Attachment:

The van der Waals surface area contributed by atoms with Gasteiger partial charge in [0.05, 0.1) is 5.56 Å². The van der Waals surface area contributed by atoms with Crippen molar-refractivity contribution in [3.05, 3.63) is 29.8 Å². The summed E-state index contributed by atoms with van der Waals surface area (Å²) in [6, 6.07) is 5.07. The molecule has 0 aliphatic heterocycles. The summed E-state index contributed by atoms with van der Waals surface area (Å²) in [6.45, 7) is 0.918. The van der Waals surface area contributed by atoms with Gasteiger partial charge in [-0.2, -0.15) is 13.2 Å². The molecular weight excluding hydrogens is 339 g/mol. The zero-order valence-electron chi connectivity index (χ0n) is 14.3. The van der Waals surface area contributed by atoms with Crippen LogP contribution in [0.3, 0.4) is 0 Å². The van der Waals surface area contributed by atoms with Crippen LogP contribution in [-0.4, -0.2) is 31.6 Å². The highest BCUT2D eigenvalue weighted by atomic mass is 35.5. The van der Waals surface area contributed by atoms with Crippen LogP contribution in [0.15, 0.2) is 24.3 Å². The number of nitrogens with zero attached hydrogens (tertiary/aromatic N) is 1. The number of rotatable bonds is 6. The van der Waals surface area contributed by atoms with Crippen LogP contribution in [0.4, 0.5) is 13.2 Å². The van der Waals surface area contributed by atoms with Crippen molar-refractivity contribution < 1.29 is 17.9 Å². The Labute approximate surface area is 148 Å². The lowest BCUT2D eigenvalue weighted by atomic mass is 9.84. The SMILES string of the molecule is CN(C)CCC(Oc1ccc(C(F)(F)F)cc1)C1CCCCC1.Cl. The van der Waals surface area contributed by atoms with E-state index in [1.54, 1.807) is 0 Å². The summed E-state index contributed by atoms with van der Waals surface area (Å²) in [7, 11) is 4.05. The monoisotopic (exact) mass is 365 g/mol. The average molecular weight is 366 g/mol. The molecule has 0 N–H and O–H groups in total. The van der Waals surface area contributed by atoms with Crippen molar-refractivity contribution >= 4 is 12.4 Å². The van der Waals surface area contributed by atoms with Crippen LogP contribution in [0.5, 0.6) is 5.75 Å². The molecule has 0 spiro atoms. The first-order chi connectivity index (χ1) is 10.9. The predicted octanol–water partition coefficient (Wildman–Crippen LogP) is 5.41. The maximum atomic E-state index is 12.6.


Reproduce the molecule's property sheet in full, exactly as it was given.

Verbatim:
The van der Waals surface area contributed by atoms with Gasteiger partial charge in [0.05, 0.1) is 5.56 Å². The van der Waals surface area contributed by atoms with Crippen molar-refractivity contribution in [3.05, 3.63) is 29.8 Å². The summed E-state index contributed by atoms with van der Waals surface area (Å²) in [6, 6.07) is 5.07. The molecule has 0 aliphatic heterocycles. The summed E-state index contributed by atoms with van der Waals surface area (Å²) in [6.45, 7) is 0.918. The van der Waals surface area contributed by atoms with Gasteiger partial charge in [-0.2, -0.15) is 13.2 Å². The molecular weight excluding hydrogens is 339 g/mol. The zero-order valence-electron chi connectivity index (χ0n) is 14.3. The van der Waals surface area contributed by atoms with Crippen LogP contribution in [0.3, 0.4) is 0 Å². The van der Waals surface area contributed by atoms with Crippen LogP contribution in [-0.4, -0.2) is 31.6 Å². The highest BCUT2D eigenvalue weighted by atomic mass is 35.5. The van der Waals surface area contributed by atoms with Crippen LogP contribution in [0.15, 0.2) is 24.3 Å². The number of nitrogens with zero attached hydrogens (tertiary/aromatic N) is 1. The number of rotatable bonds is 6. The van der Waals surface area contributed by atoms with Crippen LogP contribution in [0.4, 0.5) is 13.2 Å². The van der Waals surface area contributed by atoms with Crippen molar-refractivity contribution < 1.29 is 17.9 Å². The Labute approximate surface area is 148 Å². The lowest BCUT2D eigenvalue weighted by atomic mass is 9.84. The SMILES string of the molecule is CN(C)CCC(Oc1ccc(C(F)(F)F)cc1)C1CCCCC1.Cl. The van der Waals surface area contributed by atoms with E-state index in [1.54, 1.807) is 0 Å². The summed E-state index contributed by atoms with van der Waals surface area (Å²) in [7, 11) is 4.05. The monoisotopic (exact) mass is 365 g/mol. The average molecular weight is 366 g/mol. The molecule has 0 N–H and O–H groups in total. The van der Waals surface area contributed by atoms with Crippen molar-refractivity contribution >= 4 is 12.4 Å². The van der Waals surface area contributed by atoms with Crippen LogP contribution in [0.5, 0.6) is 5.75 Å². The molecule has 0 spiro atoms. The first-order chi connectivity index (χ1) is 10.9. The predicted octanol–water partition coefficient (Wildman–Crippen LogP) is 5.41. The maximum atomic E-state index is 12.6.